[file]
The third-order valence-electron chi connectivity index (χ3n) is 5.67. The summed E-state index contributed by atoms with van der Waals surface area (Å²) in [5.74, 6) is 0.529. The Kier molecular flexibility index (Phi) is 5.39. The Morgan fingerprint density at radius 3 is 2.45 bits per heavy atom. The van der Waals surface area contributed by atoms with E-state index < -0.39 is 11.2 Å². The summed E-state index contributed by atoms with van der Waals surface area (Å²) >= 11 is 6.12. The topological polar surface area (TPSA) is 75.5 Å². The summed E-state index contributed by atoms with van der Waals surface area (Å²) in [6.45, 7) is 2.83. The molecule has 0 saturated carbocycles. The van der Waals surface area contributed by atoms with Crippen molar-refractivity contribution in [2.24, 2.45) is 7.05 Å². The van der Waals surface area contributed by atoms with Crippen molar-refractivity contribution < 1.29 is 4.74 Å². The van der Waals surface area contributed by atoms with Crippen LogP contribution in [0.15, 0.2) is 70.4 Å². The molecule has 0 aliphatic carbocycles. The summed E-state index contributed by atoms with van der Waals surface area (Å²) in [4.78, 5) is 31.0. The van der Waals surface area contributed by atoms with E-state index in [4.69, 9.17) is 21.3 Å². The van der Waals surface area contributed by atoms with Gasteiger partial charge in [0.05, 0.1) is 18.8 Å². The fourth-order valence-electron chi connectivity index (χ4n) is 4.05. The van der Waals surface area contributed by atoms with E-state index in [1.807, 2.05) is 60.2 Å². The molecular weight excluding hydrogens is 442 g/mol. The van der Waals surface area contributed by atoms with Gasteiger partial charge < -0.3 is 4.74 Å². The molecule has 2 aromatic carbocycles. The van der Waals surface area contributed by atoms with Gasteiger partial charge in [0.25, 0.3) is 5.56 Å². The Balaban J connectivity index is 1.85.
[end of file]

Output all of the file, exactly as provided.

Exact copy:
The third-order valence-electron chi connectivity index (χ3n) is 5.67. The summed E-state index contributed by atoms with van der Waals surface area (Å²) in [5.74, 6) is 0.529. The Kier molecular flexibility index (Phi) is 5.39. The Morgan fingerprint density at radius 3 is 2.45 bits per heavy atom. The van der Waals surface area contributed by atoms with E-state index < -0.39 is 11.2 Å². The summed E-state index contributed by atoms with van der Waals surface area (Å²) >= 11 is 6.12. The topological polar surface area (TPSA) is 75.5 Å². The summed E-state index contributed by atoms with van der Waals surface area (Å²) in [6.45, 7) is 2.83. The molecule has 0 saturated carbocycles. The van der Waals surface area contributed by atoms with Crippen molar-refractivity contribution in [2.24, 2.45) is 7.05 Å². The van der Waals surface area contributed by atoms with Crippen molar-refractivity contribution < 1.29 is 4.74 Å². The van der Waals surface area contributed by atoms with Crippen LogP contribution in [0.15, 0.2) is 70.4 Å². The molecule has 0 aliphatic carbocycles. The summed E-state index contributed by atoms with van der Waals surface area (Å²) in [4.78, 5) is 31.0. The van der Waals surface area contributed by atoms with E-state index in [4.69, 9.17) is 21.3 Å². The van der Waals surface area contributed by atoms with Gasteiger partial charge in [0.05, 0.1) is 18.8 Å². The fourth-order valence-electron chi connectivity index (χ4n) is 4.05. The van der Waals surface area contributed by atoms with E-state index in [1.807, 2.05) is 60.2 Å². The molecular weight excluding hydrogens is 442 g/mol. The van der Waals surface area contributed by atoms with Gasteiger partial charge < -0.3 is 4.74 Å². The molecule has 2 aromatic carbocycles. The van der Waals surface area contributed by atoms with Gasteiger partial charge in [0.25, 0.3) is 5.56 Å². The Balaban J connectivity index is 1.85.